Photo by Lucus Zhao Photography (

Overall, I find the Bogtrotter project to be an extremely interesting foray into the possibilities of electronic music, utilizing techniques of dynamic control and musical composition that are only possible with the conceptual capabilities of modern digital music creation. Many listeners will hear a lot of sonic textural parallels to Dave Tipper’s 2008 album Wobble Factor, but Bogtrotter’s overall style of disorienting groove is entirely his own. Classically speaking, pitch has been the easiest anchor for a listener to grab ahold of in their mind in any given piece of music, and the way that Curtis flies through pitch in a lot of his work throws the listener into a musical moment largely dominated by rhythm and abstraction. The music world has long held pitch as the most important part of a song, and widely considers it to be the primary indicator of emotion. Bogtrotter uses this expectation and completely turns it on its head.

Almost every element in his songs is constantly shifting and changing, beyond keeping certain drum and percussion patterns; thus, any repetitions are in and of themselves a break from the overall pattern of change, and that’s impressive for any artist in any genre. There is a wonderful balance of expectations vs. subversions in every one of his tracks that I’ve heard thus far. Unlike many producers tend to do, each song evolves throughout its entire length via small and subtle glitches to totally new and large one-time events, rather than merely copy-pasting one complicated section wholly unchanged into the 2nd drop.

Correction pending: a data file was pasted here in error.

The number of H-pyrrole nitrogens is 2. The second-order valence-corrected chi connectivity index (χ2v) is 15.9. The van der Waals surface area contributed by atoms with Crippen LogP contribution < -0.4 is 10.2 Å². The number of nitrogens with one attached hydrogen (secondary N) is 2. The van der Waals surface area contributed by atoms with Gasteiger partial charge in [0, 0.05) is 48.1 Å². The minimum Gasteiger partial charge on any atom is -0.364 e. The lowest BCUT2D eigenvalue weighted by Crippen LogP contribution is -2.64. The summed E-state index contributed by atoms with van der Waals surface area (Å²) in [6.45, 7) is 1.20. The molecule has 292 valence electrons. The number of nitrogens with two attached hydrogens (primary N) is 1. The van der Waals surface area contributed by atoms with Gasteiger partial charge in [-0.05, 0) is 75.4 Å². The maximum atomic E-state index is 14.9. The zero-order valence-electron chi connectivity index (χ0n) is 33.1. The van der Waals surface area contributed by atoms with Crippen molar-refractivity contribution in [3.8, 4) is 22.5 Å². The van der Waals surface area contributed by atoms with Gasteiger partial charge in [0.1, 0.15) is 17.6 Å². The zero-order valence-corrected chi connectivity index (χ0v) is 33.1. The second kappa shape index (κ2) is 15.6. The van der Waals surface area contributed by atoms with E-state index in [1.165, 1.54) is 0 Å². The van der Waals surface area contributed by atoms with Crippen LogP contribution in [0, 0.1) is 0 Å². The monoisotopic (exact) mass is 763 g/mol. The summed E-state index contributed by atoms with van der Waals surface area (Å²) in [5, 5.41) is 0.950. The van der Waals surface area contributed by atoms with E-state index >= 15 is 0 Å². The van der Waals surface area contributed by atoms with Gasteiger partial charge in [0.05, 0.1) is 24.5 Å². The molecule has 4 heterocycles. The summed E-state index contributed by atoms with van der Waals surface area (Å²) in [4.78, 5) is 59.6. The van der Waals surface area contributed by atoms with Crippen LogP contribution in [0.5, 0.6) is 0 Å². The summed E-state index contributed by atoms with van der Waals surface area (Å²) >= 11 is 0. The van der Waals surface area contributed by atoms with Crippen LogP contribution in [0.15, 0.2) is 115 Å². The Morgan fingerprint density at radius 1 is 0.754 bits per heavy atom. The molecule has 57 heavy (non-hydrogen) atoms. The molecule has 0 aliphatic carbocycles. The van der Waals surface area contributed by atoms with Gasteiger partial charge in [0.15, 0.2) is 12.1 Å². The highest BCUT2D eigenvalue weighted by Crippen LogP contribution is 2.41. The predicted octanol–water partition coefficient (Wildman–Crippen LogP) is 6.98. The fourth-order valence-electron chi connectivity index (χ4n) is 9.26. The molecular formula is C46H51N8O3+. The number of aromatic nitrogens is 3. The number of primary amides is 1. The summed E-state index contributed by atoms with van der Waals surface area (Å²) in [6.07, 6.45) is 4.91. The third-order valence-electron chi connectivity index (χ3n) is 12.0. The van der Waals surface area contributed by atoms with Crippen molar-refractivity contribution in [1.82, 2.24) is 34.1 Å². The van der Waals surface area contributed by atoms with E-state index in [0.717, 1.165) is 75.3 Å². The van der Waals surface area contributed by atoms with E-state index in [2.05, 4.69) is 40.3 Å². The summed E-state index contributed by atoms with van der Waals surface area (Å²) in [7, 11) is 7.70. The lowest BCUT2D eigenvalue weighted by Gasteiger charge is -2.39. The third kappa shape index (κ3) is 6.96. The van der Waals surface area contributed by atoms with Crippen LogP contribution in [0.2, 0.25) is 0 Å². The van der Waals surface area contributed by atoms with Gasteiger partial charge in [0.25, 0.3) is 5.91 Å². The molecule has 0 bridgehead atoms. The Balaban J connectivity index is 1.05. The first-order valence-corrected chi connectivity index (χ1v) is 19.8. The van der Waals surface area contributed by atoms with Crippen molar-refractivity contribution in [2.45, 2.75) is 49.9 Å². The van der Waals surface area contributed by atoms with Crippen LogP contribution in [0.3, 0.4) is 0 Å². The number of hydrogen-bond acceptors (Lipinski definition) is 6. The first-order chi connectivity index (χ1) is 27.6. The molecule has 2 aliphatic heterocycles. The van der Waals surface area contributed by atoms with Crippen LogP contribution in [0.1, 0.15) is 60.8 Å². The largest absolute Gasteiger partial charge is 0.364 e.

There is so much information in any one of these songs that keeping track and remembering of every layer after just one listen is, shall we say, a challenge. The result is a raw yet complex concoction of sound that will surely freak out a lot of people and make them question what exactly it is that they just heard. There is no mistaking a Bogtrotter song for anything other than what it is. I suspect this EP will be heard across many a dance-floor this Halloween…